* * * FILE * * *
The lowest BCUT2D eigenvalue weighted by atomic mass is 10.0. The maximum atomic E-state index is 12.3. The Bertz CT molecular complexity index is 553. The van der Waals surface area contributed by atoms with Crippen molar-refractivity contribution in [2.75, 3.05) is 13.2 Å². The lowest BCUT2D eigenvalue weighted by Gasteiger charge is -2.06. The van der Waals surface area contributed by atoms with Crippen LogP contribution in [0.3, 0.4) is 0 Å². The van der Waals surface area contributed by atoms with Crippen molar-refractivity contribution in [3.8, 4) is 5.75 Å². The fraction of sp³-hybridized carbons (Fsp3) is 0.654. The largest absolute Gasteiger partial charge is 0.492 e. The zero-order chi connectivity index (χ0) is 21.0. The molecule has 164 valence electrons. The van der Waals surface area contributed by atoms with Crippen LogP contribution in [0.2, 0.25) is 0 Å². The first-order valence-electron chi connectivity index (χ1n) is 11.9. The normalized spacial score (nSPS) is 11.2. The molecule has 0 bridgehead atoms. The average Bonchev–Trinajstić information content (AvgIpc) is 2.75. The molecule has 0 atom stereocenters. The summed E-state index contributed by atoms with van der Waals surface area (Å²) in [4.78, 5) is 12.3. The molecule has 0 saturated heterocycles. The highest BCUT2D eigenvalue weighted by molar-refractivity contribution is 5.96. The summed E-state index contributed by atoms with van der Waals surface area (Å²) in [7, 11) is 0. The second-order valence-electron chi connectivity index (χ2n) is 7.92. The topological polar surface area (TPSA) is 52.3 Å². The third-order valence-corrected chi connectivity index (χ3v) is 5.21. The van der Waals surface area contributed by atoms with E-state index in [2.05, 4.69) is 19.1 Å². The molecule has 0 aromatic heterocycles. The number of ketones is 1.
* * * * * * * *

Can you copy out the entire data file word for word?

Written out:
The lowest BCUT2D eigenvalue weighted by atomic mass is 10.0. The maximum atomic E-state index is 12.3. The Bertz CT molecular complexity index is 553. The van der Waals surface area contributed by atoms with Crippen molar-refractivity contribution in [2.75, 3.05) is 13.2 Å². The lowest BCUT2D eigenvalue weighted by Gasteiger charge is -2.06. The van der Waals surface area contributed by atoms with Crippen LogP contribution in [0.3, 0.4) is 0 Å². The van der Waals surface area contributed by atoms with Crippen molar-refractivity contribution in [3.8, 4) is 5.75 Å². The fraction of sp³-hybridized carbons (Fsp3) is 0.654. The largest absolute Gasteiger partial charge is 0.492 e. The zero-order chi connectivity index (χ0) is 21.0. The molecule has 164 valence electrons. The van der Waals surface area contributed by atoms with Crippen LogP contribution in [0.2, 0.25) is 0 Å². The first-order valence-electron chi connectivity index (χ1n) is 11.9. The normalized spacial score (nSPS) is 11.2. The molecule has 0 bridgehead atoms. The average Bonchev–Trinajstić information content (AvgIpc) is 2.75. The molecule has 0 atom stereocenters. The summed E-state index contributed by atoms with van der Waals surface area (Å²) in [4.78, 5) is 12.3. The molecule has 0 saturated heterocycles. The highest BCUT2D eigenvalue weighted by molar-refractivity contribution is 5.96. The summed E-state index contributed by atoms with van der Waals surface area (Å²) in [7, 11) is 0. The second-order valence-electron chi connectivity index (χ2n) is 7.92. The topological polar surface area (TPSA) is 52.3 Å². The third-order valence-corrected chi connectivity index (χ3v) is 5.21. The van der Waals surface area contributed by atoms with E-state index in [2.05, 4.69) is 19.1 Å². The molecule has 0 aromatic heterocycles. The number of ketones is 1.